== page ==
Huron Country Playhouse in Grand Bend is currently offering two vastly different productions on both of their stages and are sure to provide entertainment to suit all tastes. “Good Ol’ Country Gospel” is being showcased on the South Huron Stage while “It Runs in the Family” is being offered on the main stage. Both productions are on now until Aug. 6 and tickets are available!

Spirits will soar as the rousing tribute Good Ol’ Country Gospel brings heavenly voices and moving melodies to the shores of Lake Huron. From soul-stirring ballads to high-energy songs of praise, this uplifting musical celebration will leave audiences singing their way out of the Huron Country Playhouse’s South Huron Stage, from now until Aug 6.

“Packed with humor and heart, Good Ol’ Country Gospel is a fun-filled tribute to the beloved and enduring canon of gospel music,” said Artistic Director of Drayton Entertainment, Alex Mustakas. “Audiences will be uplifted, inspired, and amazed by the depth of talent on stage.”

2022_Gospel_Rogers, David

David Rogers

Conceived, directed and choreographed by David Rogers, one of Canada’s most accomplished artists, Good Ol’ Country Gospel features singing, dancing, and a wide variety of instruments that cast members seamlessly work throughout the show.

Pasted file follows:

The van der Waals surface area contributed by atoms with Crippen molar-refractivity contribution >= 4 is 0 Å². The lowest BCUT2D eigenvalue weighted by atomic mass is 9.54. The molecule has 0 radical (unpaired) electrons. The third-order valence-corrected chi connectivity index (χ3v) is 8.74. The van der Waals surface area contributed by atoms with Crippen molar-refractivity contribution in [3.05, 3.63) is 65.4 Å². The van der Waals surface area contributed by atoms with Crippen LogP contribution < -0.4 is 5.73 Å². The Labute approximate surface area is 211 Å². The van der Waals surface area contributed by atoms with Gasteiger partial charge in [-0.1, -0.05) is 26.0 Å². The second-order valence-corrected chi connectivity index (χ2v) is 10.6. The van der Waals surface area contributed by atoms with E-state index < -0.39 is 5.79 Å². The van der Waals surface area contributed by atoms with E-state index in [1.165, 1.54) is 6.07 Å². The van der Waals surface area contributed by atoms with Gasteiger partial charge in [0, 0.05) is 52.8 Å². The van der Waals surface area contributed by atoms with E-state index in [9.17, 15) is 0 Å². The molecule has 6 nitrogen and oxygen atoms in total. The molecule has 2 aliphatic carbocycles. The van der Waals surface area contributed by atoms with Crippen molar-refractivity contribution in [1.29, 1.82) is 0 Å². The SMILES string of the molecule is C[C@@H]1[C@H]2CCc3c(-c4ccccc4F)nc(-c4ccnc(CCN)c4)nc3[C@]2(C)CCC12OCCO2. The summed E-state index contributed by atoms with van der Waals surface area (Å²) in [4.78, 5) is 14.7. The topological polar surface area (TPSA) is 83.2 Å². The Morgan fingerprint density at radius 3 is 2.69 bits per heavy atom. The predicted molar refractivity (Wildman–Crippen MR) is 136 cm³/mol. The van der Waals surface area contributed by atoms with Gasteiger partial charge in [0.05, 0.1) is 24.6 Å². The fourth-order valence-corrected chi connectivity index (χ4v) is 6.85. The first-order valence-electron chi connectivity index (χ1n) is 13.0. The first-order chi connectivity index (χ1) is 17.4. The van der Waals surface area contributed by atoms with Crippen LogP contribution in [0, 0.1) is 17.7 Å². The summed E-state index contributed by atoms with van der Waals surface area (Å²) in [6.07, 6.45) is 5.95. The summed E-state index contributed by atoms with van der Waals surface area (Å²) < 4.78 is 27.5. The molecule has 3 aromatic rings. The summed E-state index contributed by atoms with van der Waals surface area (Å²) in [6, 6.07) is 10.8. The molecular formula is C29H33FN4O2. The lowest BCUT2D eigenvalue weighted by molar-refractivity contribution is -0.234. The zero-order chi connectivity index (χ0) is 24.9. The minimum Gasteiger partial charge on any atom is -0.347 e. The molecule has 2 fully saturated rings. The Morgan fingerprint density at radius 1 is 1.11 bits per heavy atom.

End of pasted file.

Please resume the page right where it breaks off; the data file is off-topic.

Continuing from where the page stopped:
The production is notable for featuring some of the same performers who dazzled audiences with their incredible musicianship in “ Fiddler on the Loose”, which launched the Playhouse’s 50th Anniversary Season earlier this summer.

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Jesse Grandmont (Submitted photos)

This includes Jesse Grandmont, who anchored the production with his natural charisma and seemingly effortless musical flourishes. A natural-born entertainer, he has been playing the violin since the age of three, playing all over the world. Prior to the theatre’s reopening, he performed for seven months at Expo Dubai.

He is once again joined by his sister, Leah Grandmont, an accomplished fiddler who has performed across Canada, Germany, and Scotland as a member of the National Youth Orchestra of Canada.